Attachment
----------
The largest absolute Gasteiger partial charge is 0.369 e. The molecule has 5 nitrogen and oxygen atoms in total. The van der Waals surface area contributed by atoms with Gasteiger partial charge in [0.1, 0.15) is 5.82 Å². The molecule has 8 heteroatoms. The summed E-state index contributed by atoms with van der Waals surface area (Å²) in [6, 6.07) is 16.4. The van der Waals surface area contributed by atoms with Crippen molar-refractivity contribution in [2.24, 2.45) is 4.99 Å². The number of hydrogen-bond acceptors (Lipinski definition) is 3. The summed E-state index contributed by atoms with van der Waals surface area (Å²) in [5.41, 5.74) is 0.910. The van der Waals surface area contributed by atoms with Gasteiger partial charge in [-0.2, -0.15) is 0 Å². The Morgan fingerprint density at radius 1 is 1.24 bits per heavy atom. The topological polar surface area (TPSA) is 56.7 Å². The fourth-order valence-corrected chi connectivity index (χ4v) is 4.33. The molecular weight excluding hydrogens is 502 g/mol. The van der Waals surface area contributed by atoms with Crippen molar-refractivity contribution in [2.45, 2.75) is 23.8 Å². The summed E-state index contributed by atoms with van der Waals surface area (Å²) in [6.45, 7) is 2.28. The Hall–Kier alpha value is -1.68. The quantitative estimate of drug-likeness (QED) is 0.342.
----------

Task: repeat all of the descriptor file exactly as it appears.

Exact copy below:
The largest absolute Gasteiger partial charge is 0.369 e. The molecule has 5 nitrogen and oxygen atoms in total. The van der Waals surface area contributed by atoms with Gasteiger partial charge in [0.1, 0.15) is 5.82 Å². The molecule has 8 heteroatoms. The summed E-state index contributed by atoms with van der Waals surface area (Å²) in [6, 6.07) is 16.4. The van der Waals surface area contributed by atoms with Crippen molar-refractivity contribution in [2.24, 2.45) is 4.99 Å². The number of hydrogen-bond acceptors (Lipinski definition) is 3. The summed E-state index contributed by atoms with van der Waals surface area (Å²) in [5.41, 5.74) is 0.910. The van der Waals surface area contributed by atoms with Gasteiger partial charge in [-0.2, -0.15) is 0 Å². The Morgan fingerprint density at radius 1 is 1.24 bits per heavy atom. The topological polar surface area (TPSA) is 56.7 Å². The fourth-order valence-corrected chi connectivity index (χ4v) is 4.33. The molecular weight excluding hydrogens is 502 g/mol. The van der Waals surface area contributed by atoms with Crippen molar-refractivity contribution in [2.45, 2.75) is 23.8 Å². The summed E-state index contributed by atoms with van der Waals surface area (Å²) in [6.45, 7) is 2.28. The Hall–Kier alpha value is -1.68. The quantitative estimate of drug-likeness (QED) is 0.342.